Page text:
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Recovery from Surgery or an Immobilizing Disability (Convalescence)

Are you recovering from surgery or a disability related to your military service that’s left you unable to move? You may be able to get a temporary 100% disability rating and disability compensation or benefits if you have this kind of immobilizing disability. Find out if you can get this benefit.

Can I get disability benefits from VA?

You may be able to get disability benefits if you’ve had a surgery or other treatment performed at a VA hospital, approved hospital, or outpatient center for a disability related to your military service (called a service-connected disability).

If you had surgery, you may be able to get disability benefits if:

  • The surgery required a recovery time of at least 1 month or reports show that the surgery or treatment was for a service-connected disability, and
  • The surgery resulted in severe issues, such as:
    • Surgical wounds that haven’t totally healed
    • Stumps of recent amputations
    • Being unable to move due to being put in splints or casts to help with healing (known as therapeutic immobilizations)
    • Being unable to leave your house (known as house confinement)
    • Being required to use a wheelchair or crutches

If you didn’t have surgery, you may still be able to get disability benefits if you had 1 or more major joints immobilized by a cast.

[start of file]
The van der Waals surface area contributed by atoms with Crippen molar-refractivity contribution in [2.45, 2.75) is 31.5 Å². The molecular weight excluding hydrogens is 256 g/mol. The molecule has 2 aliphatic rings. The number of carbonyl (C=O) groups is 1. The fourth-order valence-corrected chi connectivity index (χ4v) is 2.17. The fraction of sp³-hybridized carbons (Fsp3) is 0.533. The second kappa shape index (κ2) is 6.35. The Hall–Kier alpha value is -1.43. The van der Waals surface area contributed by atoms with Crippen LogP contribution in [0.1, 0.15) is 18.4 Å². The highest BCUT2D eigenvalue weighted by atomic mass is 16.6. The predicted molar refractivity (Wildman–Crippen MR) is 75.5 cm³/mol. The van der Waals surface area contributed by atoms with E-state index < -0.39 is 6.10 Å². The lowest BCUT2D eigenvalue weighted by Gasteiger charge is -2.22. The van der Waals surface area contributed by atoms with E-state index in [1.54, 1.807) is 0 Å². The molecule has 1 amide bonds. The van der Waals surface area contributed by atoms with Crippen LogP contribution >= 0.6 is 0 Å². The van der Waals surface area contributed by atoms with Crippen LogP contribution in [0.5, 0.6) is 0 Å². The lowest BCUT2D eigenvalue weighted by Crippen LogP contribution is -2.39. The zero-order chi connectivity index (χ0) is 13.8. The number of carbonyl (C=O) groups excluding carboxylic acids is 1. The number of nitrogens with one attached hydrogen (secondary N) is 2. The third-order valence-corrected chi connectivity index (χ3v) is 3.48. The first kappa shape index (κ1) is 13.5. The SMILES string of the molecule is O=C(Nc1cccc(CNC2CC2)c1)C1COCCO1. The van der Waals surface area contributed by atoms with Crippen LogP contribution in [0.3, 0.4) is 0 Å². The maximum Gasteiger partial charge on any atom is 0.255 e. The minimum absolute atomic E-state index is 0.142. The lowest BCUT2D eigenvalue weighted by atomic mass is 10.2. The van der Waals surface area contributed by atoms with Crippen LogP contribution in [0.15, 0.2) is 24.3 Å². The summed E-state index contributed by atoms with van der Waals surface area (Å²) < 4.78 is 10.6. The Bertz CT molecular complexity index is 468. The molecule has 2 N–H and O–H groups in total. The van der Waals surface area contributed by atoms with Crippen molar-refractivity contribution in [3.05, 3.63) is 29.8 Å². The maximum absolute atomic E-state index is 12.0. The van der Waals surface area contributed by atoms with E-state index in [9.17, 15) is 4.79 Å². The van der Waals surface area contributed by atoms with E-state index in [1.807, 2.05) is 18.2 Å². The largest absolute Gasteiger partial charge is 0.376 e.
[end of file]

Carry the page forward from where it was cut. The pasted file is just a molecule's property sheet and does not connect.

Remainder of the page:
Who’s covered?

Veterans

What kind of disability benefits can I get?

  • Health care
  • Added compensation (payments) while you recover
  • A temporary 100% disability rating

How do I get these benefits?

You’ll need to apply for benefits. Apply for benefits.

Recovery time from either a surgery or the immobilization of a joint by a cast without surgery requires a temporary 100% disability rating for a service-connected disability. The temporary 100% rating may continue for 1 to 3 months—depending on your unique case. You may be able to get an extension for up to 3 more months if your case is severe.

Example: A Veteran had a left knee injury that resulted in a 30% disability rating. As the knee problem got worse, the Veteran’s VA doctor recommended surgery to stop further damage. Since the success of the surgery wouldn’t be known for 3 months after the Veteran’s 1-week stay in the hospital, we granted the Veteran a temporary 100% disability rating for 3 months.